ON an evening when the silent ‘W’ in the ECB was far from quiet in the stands, it was England that got the all important ‘W’ at Cardiff’s Swalec Stadium.

The home side took the spoils in Wales, easing to a target of 240 for the loss of six wickets with 28 balls left to go 2-0 up in the five-match NatWest series.

A fiery bowling spell by Stuart Broad (4-44) and useful knocks by Andrew Strauss (51), Paul Collingwood (whose 48 also made him the leading English run scorer in ODIs) and man-of-the-moment Eoin Morgan (52).

Australia managed a solid if unspectacular score but their bowling attack was inexperienced and unable to defend it, leaving captain Ricky Ponting with a face as long as Italy coach Marcelo Lippi’s.

There was no winner despite 2,357 balls being bowled in last year’s Ashes opener in Cardiff, even though Australia were the dominant team.

England were just as supreme last night, despite a late wobble. They have have found their way in one-day cricket and they were backed to the hilt by the crowd in Cardiff.

There were songs lauding hapless goalkeeper Rob Green at Glamorgan’s Twenty20 game the day after England's World Cup opener but the words ‘Deutschland, Deutschland uber alles’ didn’t boom from the stands last night.

The St George’s cross on the flag above the pavilion and those in the stands were tolerated in Cardiff for a day.

Delilah and Bread of Heaven may have been belted out loudest but it was all about backing England against the Australians.

And Swalec Stadium chief would have been delighted that the build-up to the game wasn’t about the location in the English-based press, Cardiff is recognised as deserving international cricket thanks to the success of the Ashes opener.

It was the hosts that prospered on an excellent pitch after getting their reply to Australia’s 239-7 off to a flier.

But Craig Kiewetter’s luck ran out in the third over when he was caught behind off Doug Bollinger and the Aussies had Kevin Pietersen in their sights.

However, he was able to play calmly while Strauss was going terrifically, the pair helping England cut down the runs required while batting well above the rate.

It was all going swimmingly at 91-2 before skipper Ponting pulled off a full-stretch leaping catch at midwicket to bely his 35 years off Steven Smith to end Pietersen’s innings on 33.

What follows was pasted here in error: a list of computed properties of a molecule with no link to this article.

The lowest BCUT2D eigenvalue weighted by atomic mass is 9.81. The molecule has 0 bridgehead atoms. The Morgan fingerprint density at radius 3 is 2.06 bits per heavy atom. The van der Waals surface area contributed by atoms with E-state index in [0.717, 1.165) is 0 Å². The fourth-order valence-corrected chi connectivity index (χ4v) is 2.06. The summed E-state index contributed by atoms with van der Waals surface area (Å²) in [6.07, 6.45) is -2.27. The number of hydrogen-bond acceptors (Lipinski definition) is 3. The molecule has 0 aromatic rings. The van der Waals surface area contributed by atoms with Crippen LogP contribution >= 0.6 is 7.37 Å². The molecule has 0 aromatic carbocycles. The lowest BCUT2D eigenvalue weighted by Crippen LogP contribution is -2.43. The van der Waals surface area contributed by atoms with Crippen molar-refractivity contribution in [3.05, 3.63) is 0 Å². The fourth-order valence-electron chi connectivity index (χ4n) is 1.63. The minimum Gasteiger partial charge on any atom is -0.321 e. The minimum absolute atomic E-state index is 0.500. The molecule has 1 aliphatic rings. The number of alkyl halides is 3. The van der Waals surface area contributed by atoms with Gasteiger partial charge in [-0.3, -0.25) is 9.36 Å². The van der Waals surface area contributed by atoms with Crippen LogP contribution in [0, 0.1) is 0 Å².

Strauss had become the key man and he moved past his fifty but then threw away his wicket, a leading edge going straight back to off-spinner Nathan Hauritz.

Collingwood and Morgan worked the target down with ease before Doug Bollinger gave the visitors a sniff when he bowled Collingwood off the inside edge.

And they definitely had hope when Luke Wright played on to James Hopes and Morgan edged Bollinger behind, leaving England needing 29 with four wickets in hand.

But Strauss’ side made it home, leaving the Australians to rue falling short with the bat.

The visitors made a dashing start to their innings but England slowly reeled them in and birthday boy Stuart Broad struck three times within 22 hostile balls from the Cathedral Road End. Tim Paine and Ricky Ponting were both caught behind by wicket-keeper Kieswetter before a third scalp came courtesy of some brilliant captaincy by Strauss. He gave notice of some short stuff by placing Graeme Swann at short leg, but that didn't stop Michael Clarke from gloving a steepling Broad delivery straight to him. Great plan, great bowling.

At 77-3 the Australians were struggling and they were thankful to opener Shane Watson, who went past 50 off 49 balls.

But another short ball brought another wicket – Luke Wright banged it in and found Watson's top edge then Jimmy Anderson, expensive at the start of the innings, bowled Mike Hussey to leave Australia in deep, deep trouble at 118-5.

The hosts continued to take wickets at important times and Broad took his fourth when he ended Smith's excellent innings at 41, a leading edge finding Paul Collingwood at cover.

The Aussies ended on a modest 239-7 and that was down to White, whose superb unbeaten 86 from 98 got them out of jail.

But a not-bad score was never going to be enough with a weak attack against a buoyant England.